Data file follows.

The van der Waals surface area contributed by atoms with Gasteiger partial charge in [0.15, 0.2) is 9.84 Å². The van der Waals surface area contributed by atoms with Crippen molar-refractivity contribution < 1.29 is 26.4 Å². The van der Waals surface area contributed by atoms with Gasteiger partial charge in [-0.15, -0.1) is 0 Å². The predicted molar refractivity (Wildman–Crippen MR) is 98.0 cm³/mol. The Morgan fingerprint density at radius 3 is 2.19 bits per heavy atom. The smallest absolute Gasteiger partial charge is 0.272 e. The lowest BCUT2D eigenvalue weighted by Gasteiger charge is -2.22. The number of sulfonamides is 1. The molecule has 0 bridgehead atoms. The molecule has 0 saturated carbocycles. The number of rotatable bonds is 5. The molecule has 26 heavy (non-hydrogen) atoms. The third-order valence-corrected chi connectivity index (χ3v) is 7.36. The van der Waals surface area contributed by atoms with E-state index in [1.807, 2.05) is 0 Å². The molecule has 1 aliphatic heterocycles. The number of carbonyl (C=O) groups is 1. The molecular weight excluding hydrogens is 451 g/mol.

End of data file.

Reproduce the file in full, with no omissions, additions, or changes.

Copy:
The van der Waals surface area contributed by atoms with Gasteiger partial charge in [0.15, 0.2) is 9.84 Å². The van der Waals surface area contributed by atoms with Crippen molar-refractivity contribution < 1.29 is 26.4 Å². The van der Waals surface area contributed by atoms with Gasteiger partial charge in [-0.15, -0.1) is 0 Å². The predicted molar refractivity (Wildman–Crippen MR) is 98.0 cm³/mol. The Morgan fingerprint density at radius 3 is 2.19 bits per heavy atom. The smallest absolute Gasteiger partial charge is 0.272 e. The lowest BCUT2D eigenvalue weighted by Gasteiger charge is -2.22. The number of sulfonamides is 1. The molecule has 0 bridgehead atoms. The molecule has 0 saturated carbocycles. The number of rotatable bonds is 5. The molecule has 26 heavy (non-hydrogen) atoms. The third-order valence-corrected chi connectivity index (χ3v) is 7.36. The van der Waals surface area contributed by atoms with E-state index in [1.807, 2.05) is 0 Å². The molecule has 1 aliphatic heterocycles. The number of carbonyl (C=O) groups is 1. The molecular weight excluding hydrogens is 451 g/mol.